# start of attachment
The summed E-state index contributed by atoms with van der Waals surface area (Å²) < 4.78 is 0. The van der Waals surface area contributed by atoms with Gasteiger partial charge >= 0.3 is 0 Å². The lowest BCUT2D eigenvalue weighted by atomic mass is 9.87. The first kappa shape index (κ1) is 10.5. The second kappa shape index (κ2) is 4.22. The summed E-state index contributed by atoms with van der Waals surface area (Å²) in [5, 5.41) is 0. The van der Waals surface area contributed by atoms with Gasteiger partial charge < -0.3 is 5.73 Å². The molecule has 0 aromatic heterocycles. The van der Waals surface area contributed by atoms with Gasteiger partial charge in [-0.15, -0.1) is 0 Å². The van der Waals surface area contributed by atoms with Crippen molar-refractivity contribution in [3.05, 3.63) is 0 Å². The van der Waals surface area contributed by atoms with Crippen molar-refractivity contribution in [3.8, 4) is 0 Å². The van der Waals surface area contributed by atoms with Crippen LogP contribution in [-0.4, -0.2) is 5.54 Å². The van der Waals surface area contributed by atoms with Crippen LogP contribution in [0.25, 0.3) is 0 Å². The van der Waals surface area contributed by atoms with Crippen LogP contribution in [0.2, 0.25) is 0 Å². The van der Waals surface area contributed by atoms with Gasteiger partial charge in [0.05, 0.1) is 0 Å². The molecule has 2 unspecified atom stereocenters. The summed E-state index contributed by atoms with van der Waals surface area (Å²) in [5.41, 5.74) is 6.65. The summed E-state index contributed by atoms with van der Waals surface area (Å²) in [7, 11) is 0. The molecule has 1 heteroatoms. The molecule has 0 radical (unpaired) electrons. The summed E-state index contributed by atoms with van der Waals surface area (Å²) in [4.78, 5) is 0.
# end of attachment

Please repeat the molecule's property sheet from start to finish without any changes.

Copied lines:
The summed E-state index contributed by atoms with van der Waals surface area (Å²) < 4.78 is 0. The van der Waals surface area contributed by atoms with Gasteiger partial charge >= 0.3 is 0 Å². The lowest BCUT2D eigenvalue weighted by atomic mass is 9.87. The first kappa shape index (κ1) is 10.5. The second kappa shape index (κ2) is 4.22. The summed E-state index contributed by atoms with van der Waals surface area (Å²) in [5, 5.41) is 0. The van der Waals surface area contributed by atoms with Gasteiger partial charge < -0.3 is 5.73 Å². The molecule has 0 aromatic heterocycles. The van der Waals surface area contributed by atoms with Gasteiger partial charge in [-0.15, -0.1) is 0 Å². The van der Waals surface area contributed by atoms with Crippen molar-refractivity contribution in [3.05, 3.63) is 0 Å². The van der Waals surface area contributed by atoms with Crippen molar-refractivity contribution in [3.8, 4) is 0 Å². The van der Waals surface area contributed by atoms with Crippen LogP contribution in [-0.4, -0.2) is 5.54 Å². The van der Waals surface area contributed by atoms with Crippen LogP contribution in [0.25, 0.3) is 0 Å². The van der Waals surface area contributed by atoms with Crippen LogP contribution in [0.2, 0.25) is 0 Å². The van der Waals surface area contributed by atoms with Gasteiger partial charge in [0.05, 0.1) is 0 Å². The molecule has 2 unspecified atom stereocenters. The summed E-state index contributed by atoms with van der Waals surface area (Å²) in [5.41, 5.74) is 6.65. The summed E-state index contributed by atoms with van der Waals surface area (Å²) in [7, 11) is 0. The molecule has 1 heteroatoms. The molecule has 0 radical (unpaired) electrons. The summed E-state index contributed by atoms with van der Waals surface area (Å²) in [4.78, 5) is 0.